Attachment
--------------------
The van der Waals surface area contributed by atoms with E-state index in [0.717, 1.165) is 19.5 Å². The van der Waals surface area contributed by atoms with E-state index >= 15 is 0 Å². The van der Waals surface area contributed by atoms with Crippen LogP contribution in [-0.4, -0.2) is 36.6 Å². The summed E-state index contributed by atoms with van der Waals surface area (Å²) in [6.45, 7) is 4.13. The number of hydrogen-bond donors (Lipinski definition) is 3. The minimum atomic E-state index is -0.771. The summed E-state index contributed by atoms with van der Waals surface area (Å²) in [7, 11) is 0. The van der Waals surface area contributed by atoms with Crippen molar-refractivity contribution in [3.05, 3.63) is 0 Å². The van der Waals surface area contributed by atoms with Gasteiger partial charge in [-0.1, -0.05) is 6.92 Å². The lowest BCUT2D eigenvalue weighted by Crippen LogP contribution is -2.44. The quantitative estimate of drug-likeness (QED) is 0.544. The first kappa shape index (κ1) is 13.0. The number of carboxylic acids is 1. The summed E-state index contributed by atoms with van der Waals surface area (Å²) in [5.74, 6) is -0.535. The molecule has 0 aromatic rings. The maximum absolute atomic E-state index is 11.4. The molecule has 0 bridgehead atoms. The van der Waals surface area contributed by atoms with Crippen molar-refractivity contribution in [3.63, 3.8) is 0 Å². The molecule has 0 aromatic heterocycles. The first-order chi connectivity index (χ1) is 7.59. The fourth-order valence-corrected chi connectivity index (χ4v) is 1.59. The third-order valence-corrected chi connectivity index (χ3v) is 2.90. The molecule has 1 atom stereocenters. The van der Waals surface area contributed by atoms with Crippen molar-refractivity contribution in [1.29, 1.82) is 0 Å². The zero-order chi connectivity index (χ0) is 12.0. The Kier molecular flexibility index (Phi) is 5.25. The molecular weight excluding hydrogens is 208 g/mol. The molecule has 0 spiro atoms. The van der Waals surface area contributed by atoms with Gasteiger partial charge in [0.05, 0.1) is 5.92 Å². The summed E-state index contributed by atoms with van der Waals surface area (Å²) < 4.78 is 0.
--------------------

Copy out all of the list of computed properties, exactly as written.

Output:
The van der Waals surface area contributed by atoms with E-state index in [0.717, 1.165) is 19.5 Å². The van der Waals surface area contributed by atoms with E-state index >= 15 is 0 Å². The van der Waals surface area contributed by atoms with Crippen LogP contribution in [-0.4, -0.2) is 36.6 Å². The summed E-state index contributed by atoms with van der Waals surface area (Å²) in [6.45, 7) is 4.13. The number of hydrogen-bond donors (Lipinski definition) is 3. The minimum atomic E-state index is -0.771. The summed E-state index contributed by atoms with van der Waals surface area (Å²) in [7, 11) is 0. The van der Waals surface area contributed by atoms with Crippen molar-refractivity contribution in [3.05, 3.63) is 0 Å². The van der Waals surface area contributed by atoms with Gasteiger partial charge in [-0.1, -0.05) is 6.92 Å². The lowest BCUT2D eigenvalue weighted by Crippen LogP contribution is -2.44. The quantitative estimate of drug-likeness (QED) is 0.544. The first kappa shape index (κ1) is 13.0. The number of carboxylic acids is 1. The summed E-state index contributed by atoms with van der Waals surface area (Å²) in [5.74, 6) is -0.535. The molecule has 0 aromatic rings. The maximum absolute atomic E-state index is 11.4. The molecule has 0 bridgehead atoms. The van der Waals surface area contributed by atoms with Crippen molar-refractivity contribution in [3.63, 3.8) is 0 Å². The molecule has 0 aromatic heterocycles. The first-order chi connectivity index (χ1) is 7.59. The fourth-order valence-corrected chi connectivity index (χ4v) is 1.59. The third-order valence-corrected chi connectivity index (χ3v) is 2.90. The molecule has 1 atom stereocenters. The van der Waals surface area contributed by atoms with Crippen molar-refractivity contribution in [1.29, 1.82) is 0 Å². The zero-order chi connectivity index (χ0) is 12.0. The Kier molecular flexibility index (Phi) is 5.25. The molecular weight excluding hydrogens is 208 g/mol. The molecule has 0 spiro atoms. The van der Waals surface area contributed by atoms with Gasteiger partial charge in [0.05, 0.1) is 5.92 Å². The summed E-state index contributed by atoms with van der Waals surface area (Å²) < 4.78 is 0.